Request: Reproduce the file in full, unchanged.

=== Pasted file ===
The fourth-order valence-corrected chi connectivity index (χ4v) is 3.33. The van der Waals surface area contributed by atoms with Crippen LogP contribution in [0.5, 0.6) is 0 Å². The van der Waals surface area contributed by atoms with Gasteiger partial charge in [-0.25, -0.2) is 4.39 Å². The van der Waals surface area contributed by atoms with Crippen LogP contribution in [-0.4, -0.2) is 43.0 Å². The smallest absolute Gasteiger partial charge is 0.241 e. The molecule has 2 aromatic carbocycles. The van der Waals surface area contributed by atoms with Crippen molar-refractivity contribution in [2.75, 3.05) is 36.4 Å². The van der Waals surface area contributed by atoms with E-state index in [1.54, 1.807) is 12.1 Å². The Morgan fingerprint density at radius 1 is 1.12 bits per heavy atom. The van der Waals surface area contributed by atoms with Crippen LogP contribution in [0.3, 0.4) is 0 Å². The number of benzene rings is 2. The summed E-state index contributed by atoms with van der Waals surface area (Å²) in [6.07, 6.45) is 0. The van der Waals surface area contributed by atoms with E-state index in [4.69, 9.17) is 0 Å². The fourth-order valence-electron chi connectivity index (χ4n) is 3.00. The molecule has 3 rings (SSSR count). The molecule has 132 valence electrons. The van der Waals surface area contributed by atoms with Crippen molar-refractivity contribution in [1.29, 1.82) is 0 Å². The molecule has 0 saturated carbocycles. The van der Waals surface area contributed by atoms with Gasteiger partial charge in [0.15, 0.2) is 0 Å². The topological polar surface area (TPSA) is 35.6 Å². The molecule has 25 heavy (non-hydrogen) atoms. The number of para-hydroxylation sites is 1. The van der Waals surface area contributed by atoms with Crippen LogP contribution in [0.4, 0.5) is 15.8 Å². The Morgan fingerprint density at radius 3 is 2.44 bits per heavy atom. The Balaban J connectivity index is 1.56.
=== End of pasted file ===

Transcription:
The fourth-order valence-corrected chi connectivity index (χ4v) is 3.33. The van der Waals surface area contributed by atoms with Crippen LogP contribution in [0.5, 0.6) is 0 Å². The van der Waals surface area contributed by atoms with Gasteiger partial charge in [-0.25, -0.2) is 4.39 Å². The van der Waals surface area contributed by atoms with Crippen LogP contribution in [-0.4, -0.2) is 43.0 Å². The smallest absolute Gasteiger partial charge is 0.241 e. The molecule has 2 aromatic carbocycles. The van der Waals surface area contributed by atoms with Crippen molar-refractivity contribution in [2.75, 3.05) is 36.4 Å². The van der Waals surface area contributed by atoms with E-state index in [1.54, 1.807) is 12.1 Å². The Morgan fingerprint density at radius 1 is 1.12 bits per heavy atom. The van der Waals surface area contributed by atoms with Crippen LogP contribution in [0.3, 0.4) is 0 Å². The number of benzene rings is 2. The summed E-state index contributed by atoms with van der Waals surface area (Å²) in [6.07, 6.45) is 0. The van der Waals surface area contributed by atoms with E-state index in [4.69, 9.17) is 0 Å². The fourth-order valence-electron chi connectivity index (χ4n) is 3.00. The molecule has 3 rings (SSSR count). The molecule has 132 valence electrons. The van der Waals surface area contributed by atoms with Crippen molar-refractivity contribution in [1.29, 1.82) is 0 Å². The molecule has 0 saturated carbocycles. The van der Waals surface area contributed by atoms with Gasteiger partial charge in [0.15, 0.2) is 0 Å². The topological polar surface area (TPSA) is 35.6 Å². The molecule has 25 heavy (non-hydrogen) atoms. The number of para-hydroxylation sites is 1. The van der Waals surface area contributed by atoms with Crippen LogP contribution in [0.4, 0.5) is 15.8 Å². The Morgan fingerprint density at radius 3 is 2.44 bits per heavy atom. The Balaban J connectivity index is 1.56.